Online sales tax will benefit these states the most: Fitch

By EcommerceFOXBusiness

Supreme Court ruling the first step in revitalization of brick-and-mortar?

National Retail Federation CEO Matt Shay on the impact of the Supreme Court ruling that states can charge sales tax for online purchases.

The U.S. Supreme Court ruled on Thursday to allow states to mandate the collection of sales taxes by online retailers. This will create a new revenue stream from state and local governments.

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Tennessee, Louisiana, Arkansas, Oklahoma and Alabama are among the top states that could see more revenue in their coffers due to their high reliance on sales taxes, according to a report released by Fitch Ratings on Friday.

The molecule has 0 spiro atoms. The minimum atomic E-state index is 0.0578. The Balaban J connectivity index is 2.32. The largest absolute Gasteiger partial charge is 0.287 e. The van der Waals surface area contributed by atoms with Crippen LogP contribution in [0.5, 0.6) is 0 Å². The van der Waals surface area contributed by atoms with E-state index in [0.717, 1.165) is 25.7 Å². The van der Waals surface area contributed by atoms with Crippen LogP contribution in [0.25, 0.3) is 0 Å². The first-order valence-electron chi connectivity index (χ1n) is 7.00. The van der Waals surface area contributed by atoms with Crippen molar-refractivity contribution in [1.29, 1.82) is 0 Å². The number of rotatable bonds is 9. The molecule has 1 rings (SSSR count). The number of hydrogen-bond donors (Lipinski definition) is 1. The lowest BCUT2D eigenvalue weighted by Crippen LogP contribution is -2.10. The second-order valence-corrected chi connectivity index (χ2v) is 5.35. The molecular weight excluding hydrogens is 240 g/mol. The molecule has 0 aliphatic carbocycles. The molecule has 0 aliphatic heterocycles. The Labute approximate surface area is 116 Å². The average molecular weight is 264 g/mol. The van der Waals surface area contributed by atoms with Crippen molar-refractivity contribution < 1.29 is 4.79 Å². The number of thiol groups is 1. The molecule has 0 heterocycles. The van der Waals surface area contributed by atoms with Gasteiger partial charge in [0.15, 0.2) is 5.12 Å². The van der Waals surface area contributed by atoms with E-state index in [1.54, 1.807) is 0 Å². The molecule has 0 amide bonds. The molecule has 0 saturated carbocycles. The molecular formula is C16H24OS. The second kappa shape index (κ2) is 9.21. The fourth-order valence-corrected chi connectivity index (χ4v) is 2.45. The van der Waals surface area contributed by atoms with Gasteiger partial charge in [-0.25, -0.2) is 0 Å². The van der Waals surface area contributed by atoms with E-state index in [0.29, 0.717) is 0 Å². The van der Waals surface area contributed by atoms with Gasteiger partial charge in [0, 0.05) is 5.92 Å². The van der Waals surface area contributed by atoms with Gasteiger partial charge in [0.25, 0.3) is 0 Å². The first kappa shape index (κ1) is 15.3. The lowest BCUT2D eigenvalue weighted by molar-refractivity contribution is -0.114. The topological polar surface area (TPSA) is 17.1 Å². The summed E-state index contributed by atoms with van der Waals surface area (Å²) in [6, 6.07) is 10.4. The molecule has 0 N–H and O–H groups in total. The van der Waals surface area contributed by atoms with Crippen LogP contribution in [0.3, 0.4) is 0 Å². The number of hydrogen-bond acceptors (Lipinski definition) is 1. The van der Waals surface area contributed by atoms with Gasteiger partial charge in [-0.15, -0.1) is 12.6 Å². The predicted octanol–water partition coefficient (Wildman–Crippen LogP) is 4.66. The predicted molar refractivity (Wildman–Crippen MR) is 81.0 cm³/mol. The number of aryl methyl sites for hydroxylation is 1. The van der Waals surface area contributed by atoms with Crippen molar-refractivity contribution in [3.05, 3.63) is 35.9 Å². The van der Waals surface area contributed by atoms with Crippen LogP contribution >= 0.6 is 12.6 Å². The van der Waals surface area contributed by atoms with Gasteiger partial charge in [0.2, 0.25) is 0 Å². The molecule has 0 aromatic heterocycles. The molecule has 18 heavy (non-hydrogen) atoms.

But exactly how much states will benefit is expected to vary.

Depending on estimates – this could mean a windfall of up to $34 billion in state and local sales tax revenues but more conservative estimates, which factor in that the majority of large internet retailers already collect sales taxes through voluntary agreements, put the estimates around $8 to $13 billion, notes Fitch.

E-commerce sales are expected to continue to take an increasing portion of total retail sales, so state and local governments should be rejoicing about this ruling. However, it isn’t completely straightforward.